G= Guernsey of “The Guernsey Literary and Potato Peel Society”

I am running very late today. I missed yesterday and want to make up for that as well as today. So this is going to be a short post.

For G, I want to cover Guernsey from Guernsey Literary and Potato Peel Society. There are a lot of things which are good in that book, but I think the place itself deserves a mention. This is not only the story of a town, but whole place recovering from occupation as explained in the introduction to Guernsey in the beginning of the book.

Ships are coming to St. Peter Port everyday to bring us things Guernsey still needs: food, clothes, seeds, ploughs, animal feeds, tools, medicines—and most important, now that we have food to eat, the shoes.

This above paragraph explains so much about the impact of the war on the society which is further elaborated by the thirst for the news in local populace. And this was the state of a place, as book explains, where it was meant to be proven that “German occupation was a modern one.” Another of the passage explains how the parents had no news of their children, whom they sent to a safe place, for six months. German Occupation is further explained in the letters in the book:

“They kept track of every gallon we milked, weighed the cream, recorded every sack of flour. They left the chickens alone for a while. But when feed and scraps become so scarce, they ordered us to kill off the older chickens, so the good layers could have enough feed to keep on laying eggs.”

Further wartime is explained when there wasn’t any salt in the town and the people had to carry seawater to salt the food. I cannot even imagine the food without salt for one or two days (I have tried, and I get serious headaches). Imagine the suffering of these people.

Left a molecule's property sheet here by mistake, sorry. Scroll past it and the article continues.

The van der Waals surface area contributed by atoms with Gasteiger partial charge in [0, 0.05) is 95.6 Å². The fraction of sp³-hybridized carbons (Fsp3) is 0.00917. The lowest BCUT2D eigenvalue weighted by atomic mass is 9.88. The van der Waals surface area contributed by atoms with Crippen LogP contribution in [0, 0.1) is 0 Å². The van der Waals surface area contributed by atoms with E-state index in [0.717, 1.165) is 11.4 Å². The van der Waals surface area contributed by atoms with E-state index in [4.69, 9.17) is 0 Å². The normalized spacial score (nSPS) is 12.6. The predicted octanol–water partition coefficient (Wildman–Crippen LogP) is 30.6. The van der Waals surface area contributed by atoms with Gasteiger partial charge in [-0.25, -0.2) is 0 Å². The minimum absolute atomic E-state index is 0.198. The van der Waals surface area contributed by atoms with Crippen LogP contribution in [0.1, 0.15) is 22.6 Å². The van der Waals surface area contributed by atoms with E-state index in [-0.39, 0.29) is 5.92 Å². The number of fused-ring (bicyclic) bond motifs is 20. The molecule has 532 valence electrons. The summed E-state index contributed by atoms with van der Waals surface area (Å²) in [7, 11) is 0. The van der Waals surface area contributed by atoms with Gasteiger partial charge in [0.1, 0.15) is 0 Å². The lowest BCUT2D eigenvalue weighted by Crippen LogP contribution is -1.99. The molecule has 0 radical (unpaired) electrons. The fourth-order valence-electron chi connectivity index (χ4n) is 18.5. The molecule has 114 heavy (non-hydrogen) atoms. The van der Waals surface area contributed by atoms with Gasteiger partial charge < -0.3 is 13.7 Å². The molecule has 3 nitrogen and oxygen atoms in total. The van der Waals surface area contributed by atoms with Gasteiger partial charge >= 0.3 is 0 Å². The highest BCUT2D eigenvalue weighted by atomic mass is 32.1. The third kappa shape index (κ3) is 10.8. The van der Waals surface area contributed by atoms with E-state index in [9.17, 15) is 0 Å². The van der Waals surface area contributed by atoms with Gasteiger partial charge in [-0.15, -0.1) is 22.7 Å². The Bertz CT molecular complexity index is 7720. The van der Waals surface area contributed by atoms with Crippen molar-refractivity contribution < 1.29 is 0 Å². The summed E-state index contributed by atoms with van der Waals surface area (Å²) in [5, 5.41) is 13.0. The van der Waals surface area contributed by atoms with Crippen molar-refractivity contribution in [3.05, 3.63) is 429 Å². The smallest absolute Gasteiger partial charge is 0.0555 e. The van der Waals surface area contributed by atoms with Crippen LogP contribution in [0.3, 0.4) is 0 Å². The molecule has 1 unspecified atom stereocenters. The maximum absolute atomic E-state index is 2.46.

There is a mention of the war everywhere in the book, but beauty of Guernsey is also highlighted in the story as it is in the following passage:

My greatest pleasure has been in resuming my walks along the clifftop. The channel is no longer framed in rolls of barbed wire, the view is unbroken by large VERBOTEN signs. The mines are gone from our beaches and I can walk when, where, and for as long as I like.

But I think what touched me the most was the way the war was described for this island. This is the island which had seen death—so much so that there wasn’t even place to burn the bodies. And yet the people of this island hoped: hoped that the vines will cover the bunker walls, hoped that the world will be a better and beautiful place, hoped to live their life normally. Among all the bookish places I have read and talked about, this is one place which is very close to my heart and one which makes me feel happy and safe.

P.S. : I have seen the movie and liked it as well. But the Guernsey which stayed with me is the Guernsey of the book, although the movie has some exceptional cinematography.

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